Settling in to a wait-and-see mode, the vessels were making sure they were ready for the long haul. Late Saturday night, the Joe Griffin pumped roughly 84,000 gallons of fresh water into the tanks of the Ocean Intervention III, one of the vessels with the undersea robots helping in the containment effort.

      News that the containment box plan, designed to siphon up to 85 percent of the leaking oil, had faltered dampened spirits in Louisiana's coastal communities.

      "Everyone was hoping that that would slow it down a bit if not stop it," said Shane Robichaux, of Chauvin, a 39-year-old registered nurse relaxing at his vacation camp in Cocodrie. "I'm sure they'll keep working on it till it gets fixed, one way or another. But we were hopeful that would shut it down."

      The original blowout was triggered by a bubble of methane gas that escaped from the well and shot up the drill column, expanding quickly as it burst through several seals and barriers before exploding, according to interviews with rig workers conducted during BP PLC's internal investigation. Deep sea oil drillers often encounter pockets of methane crystals as they dig into the earth.

      As the bubble rose, it intensified and grew, breaking through various safety barriers, said Robert Bea, a University of California Berkley engineering professor and oil pipeline expert who detailed the interviews exclusively to an Associated Press reporter.

      Larimer reported from Dauphin Island, Ala. Associated Press writers Ray Henry in Hammond, La., John Curran in Cocodrie, La., and AP Global Media Services Production Manager Nico Maounis in Dauphin Island contributed to this report.

      ===

      BP oil dome found not to work
      Big News Network.com
      Sunday 9th May, 2010
      http://feeds.bignewsnetwork.com/?sid=632799


      The BP oil dome that was to have contained oil from the Gulf of Mexico disaster has not been working as well as first hoped.

      The potential for environmental damage has become worse since it was found that crystals had been building up in the dome, making it more buoyant and clogging up the pipes that were meant to suck up the oil from the damaged pipe.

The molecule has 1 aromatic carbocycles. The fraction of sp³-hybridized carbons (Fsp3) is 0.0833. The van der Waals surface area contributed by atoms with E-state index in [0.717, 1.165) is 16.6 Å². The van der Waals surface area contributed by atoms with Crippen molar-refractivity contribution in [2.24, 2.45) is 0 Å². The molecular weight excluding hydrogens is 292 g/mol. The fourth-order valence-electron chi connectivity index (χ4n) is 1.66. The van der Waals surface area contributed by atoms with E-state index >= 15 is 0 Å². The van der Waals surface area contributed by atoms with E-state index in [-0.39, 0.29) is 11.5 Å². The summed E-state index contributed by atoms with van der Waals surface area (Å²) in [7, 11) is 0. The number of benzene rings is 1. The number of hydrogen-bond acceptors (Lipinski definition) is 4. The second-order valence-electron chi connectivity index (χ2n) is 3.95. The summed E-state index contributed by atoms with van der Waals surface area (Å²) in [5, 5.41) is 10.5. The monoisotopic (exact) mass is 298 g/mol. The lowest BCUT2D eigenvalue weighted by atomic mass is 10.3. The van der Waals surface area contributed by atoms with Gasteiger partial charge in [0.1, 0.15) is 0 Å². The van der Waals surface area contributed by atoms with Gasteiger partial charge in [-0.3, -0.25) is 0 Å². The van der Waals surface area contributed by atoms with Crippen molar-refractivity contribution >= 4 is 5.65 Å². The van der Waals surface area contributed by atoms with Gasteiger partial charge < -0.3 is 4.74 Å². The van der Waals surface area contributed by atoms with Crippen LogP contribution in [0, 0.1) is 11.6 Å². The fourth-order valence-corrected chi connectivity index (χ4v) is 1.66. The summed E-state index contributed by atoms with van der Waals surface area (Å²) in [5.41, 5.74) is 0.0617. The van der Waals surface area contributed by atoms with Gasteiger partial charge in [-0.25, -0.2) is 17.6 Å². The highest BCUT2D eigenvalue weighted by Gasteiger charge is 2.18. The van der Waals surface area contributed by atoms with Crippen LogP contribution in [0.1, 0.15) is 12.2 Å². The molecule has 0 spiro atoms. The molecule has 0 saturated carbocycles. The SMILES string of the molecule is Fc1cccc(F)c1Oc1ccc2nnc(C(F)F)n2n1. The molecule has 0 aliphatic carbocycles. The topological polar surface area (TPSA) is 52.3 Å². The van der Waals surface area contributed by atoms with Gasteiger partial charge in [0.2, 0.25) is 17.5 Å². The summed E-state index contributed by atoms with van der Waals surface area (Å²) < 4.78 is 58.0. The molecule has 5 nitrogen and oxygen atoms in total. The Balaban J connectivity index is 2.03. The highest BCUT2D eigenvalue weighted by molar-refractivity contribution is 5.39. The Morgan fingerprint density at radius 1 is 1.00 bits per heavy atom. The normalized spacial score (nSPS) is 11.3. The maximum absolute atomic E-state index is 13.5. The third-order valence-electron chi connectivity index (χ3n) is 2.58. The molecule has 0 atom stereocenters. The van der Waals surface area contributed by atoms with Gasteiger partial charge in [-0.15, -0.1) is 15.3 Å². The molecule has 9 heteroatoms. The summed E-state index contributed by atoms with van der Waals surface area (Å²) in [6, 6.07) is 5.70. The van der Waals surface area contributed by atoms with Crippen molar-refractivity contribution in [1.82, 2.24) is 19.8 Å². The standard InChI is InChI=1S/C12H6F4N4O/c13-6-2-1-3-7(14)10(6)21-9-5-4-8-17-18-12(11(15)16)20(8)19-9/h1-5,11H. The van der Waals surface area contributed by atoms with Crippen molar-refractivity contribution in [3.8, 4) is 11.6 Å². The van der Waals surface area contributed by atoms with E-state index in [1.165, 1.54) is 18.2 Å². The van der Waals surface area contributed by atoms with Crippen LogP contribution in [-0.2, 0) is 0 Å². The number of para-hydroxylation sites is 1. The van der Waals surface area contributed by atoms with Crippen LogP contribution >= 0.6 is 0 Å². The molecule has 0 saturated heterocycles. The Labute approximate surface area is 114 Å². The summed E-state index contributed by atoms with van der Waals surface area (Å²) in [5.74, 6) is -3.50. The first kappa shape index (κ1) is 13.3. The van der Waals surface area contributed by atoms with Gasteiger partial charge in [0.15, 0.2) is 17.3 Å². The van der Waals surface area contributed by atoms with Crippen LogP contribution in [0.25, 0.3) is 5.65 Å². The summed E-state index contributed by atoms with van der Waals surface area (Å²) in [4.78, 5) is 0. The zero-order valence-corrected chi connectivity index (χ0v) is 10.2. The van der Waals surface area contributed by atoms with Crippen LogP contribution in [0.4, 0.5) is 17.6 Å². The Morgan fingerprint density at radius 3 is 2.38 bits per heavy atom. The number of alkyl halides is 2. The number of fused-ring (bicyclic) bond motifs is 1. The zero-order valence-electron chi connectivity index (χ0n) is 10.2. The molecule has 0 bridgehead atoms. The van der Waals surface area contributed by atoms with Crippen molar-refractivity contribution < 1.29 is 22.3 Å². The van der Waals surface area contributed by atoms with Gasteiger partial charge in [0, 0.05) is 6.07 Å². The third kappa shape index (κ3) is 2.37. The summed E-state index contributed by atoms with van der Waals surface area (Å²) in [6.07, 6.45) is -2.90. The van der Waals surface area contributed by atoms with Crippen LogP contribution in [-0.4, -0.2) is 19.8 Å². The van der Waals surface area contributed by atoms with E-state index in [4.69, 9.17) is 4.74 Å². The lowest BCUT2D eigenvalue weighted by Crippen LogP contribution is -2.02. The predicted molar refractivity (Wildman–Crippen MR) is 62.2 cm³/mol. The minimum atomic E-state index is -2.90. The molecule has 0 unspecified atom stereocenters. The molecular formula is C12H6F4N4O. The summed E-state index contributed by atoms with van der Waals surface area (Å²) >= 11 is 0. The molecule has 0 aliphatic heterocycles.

The 100-tonne steel-and-concrete dome, while initially working well, has been closed down temporarily while crews decide how to solve the problem.

      The dome had been expected to collect about 85 per cent of the leaking crude, though a siphoning method.

      BP officials have said they are considering other methods to stop the flow from the Deepwater Horizon rig, which BP was leasing when it exploded on April 20th.

      Since then, a major environmental crisis has emerged with an estimated 800,000 litres of oil spewing into the water each day.

      BP has ascertained the rig disaster was triggered by a bubble of methane gas that shot up through the drill column and exploded.

      The BP oil dome that was to have contained oil from the Gulf of Mexico disaster has not been working as well as first hoped.

      The potential for environmental damage has become worse since it was found that crystals had been building up in the dome, making it more buoyant and clogging up the pipes that were meant to suck up the oil from the damaged pipe.

      The 100-tonne steel-and-concrete dome, while initially working well, has been closed down temporarily while crews decide how to solve the problem.

      The dome had been expected to collect about 85 per cent of the leaking crude, though a siphoning method.

      BP officials have said they are considering other methods to stop the flow from the Deepwater Horizon rig, which BP was leasing when it exploded on April 20th.

      Since then, a major environmental crisis has emerged with an estimated 800,000 litres of oil spewing into the water each day.

      BP has ascertained the rig disaster was triggered by a bubble of methane gas that shot up through the drill column and exploded.